In the pilot episode, directed by Jason Winer, produced by Jeff Morton and written by the series' executive producers, we are first introduced to the Dunphy family headed by Phil Dunphy (Ty Burrell) and wife Claire (Julie Bowen) and their three kids in what seems a typical middle-class kitchen setting.

Next, straight cut to the Pritchett family where elderly white father, Jay Pritchett (Ed O'Neill) and his fiery Columbian wife Gloria (Sofía Vergara) are cheering on their son's soccer game.

Then straight cut to an airliner's interior where two gay men, Mitchell (Jesse Tyler Ferguson) and Cameron (Eric Stonestreet) are transporting their newly adopted Vietnamese baby back home. Pretty familiar sitcom stuff, right?

Each vignette includes interplay between the main characters and their everyday lives, and is bookended by what appears to be an on-camera interview where the couples in question explain intimacies of their relationship while the length of their marriage is revealed either by their own declarations or lower-third graphics. The opening ends with snap pullbacks from each group's family portrait to show the whole cast in a group ensemble shot.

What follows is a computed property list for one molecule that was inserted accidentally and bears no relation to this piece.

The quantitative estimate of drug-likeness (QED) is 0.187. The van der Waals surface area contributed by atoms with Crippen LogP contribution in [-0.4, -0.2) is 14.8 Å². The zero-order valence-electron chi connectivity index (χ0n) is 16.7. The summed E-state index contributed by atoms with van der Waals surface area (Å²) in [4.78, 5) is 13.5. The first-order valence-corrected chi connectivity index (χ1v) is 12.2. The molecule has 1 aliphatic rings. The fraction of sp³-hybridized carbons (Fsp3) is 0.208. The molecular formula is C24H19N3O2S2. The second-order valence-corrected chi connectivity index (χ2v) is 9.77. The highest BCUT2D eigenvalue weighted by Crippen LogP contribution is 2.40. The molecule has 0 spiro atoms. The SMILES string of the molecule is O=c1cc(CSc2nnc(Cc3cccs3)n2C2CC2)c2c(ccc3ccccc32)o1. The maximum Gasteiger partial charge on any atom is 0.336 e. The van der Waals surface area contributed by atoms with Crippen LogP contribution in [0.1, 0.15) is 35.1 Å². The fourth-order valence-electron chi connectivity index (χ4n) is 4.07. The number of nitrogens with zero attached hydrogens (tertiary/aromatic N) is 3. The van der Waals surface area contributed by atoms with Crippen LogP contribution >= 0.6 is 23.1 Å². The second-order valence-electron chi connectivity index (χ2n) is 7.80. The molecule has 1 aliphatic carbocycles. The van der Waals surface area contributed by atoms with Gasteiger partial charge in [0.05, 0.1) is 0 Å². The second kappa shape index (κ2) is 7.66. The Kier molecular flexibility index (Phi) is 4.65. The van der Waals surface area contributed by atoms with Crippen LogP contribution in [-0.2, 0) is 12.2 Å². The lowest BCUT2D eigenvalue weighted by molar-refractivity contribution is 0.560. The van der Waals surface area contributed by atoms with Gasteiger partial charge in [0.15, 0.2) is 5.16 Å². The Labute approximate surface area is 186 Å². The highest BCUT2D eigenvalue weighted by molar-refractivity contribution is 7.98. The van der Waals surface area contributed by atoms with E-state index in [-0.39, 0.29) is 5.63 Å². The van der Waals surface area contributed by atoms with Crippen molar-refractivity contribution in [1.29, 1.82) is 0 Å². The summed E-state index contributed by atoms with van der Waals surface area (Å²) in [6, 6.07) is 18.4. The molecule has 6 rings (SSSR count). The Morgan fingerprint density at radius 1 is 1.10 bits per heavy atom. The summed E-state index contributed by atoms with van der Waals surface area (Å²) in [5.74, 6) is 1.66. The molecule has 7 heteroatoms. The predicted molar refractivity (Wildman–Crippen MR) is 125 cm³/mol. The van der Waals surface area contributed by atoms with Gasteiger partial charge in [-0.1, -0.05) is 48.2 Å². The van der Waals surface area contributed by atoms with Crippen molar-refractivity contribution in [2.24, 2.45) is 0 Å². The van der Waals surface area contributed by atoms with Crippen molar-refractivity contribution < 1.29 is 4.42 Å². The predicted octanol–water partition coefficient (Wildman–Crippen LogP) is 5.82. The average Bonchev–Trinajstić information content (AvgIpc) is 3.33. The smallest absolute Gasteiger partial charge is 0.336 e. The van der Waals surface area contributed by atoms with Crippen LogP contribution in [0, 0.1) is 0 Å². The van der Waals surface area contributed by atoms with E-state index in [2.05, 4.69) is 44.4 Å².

The plot advances with updates from each family group's individual story lines as they work out the bumps in their lives, interspersed by more on-camera interview snippets.

Ryan Case This format challenges the audience to accept the multilevel narrative driven by the editing, which is propelled through both the writing and the post-production cutting.

It becomes increasingly apparent that the concept of "Modern Family" is intended to include the viewing audience as the glue of its story thread since the actors repeatedly break character to look directly at the camera even during their scripted personal interactions.

Later, when Cameron announces to Mitchell that he has invited "the family" over for dinner to introduce their new baby, we get the first hint that something multigenerational is going to be involved. But it is only in the third act, when the family arrives at Cameron and Mitchell's door, that we learn that all these folks are either the offspring of Jay Pritchett or married to one of his progeny. Bingo! The whole of "Modern Family" has become greater than the sum of its parts.

"We call it 'documentary style,' but the audience is not supposed to imagine actual filmmakers in the house," Case said. "It's just a way of letting the viewers participate in the various families of the show."

Wanting to make it clear that all of the video editing in a show like "Modern Family" is a collaborative effort, Case does take some personal pride in the little father/son escapade that caps the pilot where Ty Burrell is teaching his son Luke (Nolan Gould) the pitfalls of trying to best Dad at basketball.

"Jason shot this scene unscripted and on the fly, so I had a lot of leeway in cutting it together," she said. "I've always liked improv, and when I pieced this scene together he immediately said this should be the episode's tag. That's what I would call 'pure editing.'"

Jay Ankeney is a freelance editor and post-production consultant based in Los Angeles. Write him at 220 39th St. (upper), Manhattan Beach, Calif. 90266 or atJayAnkeney@mac.com.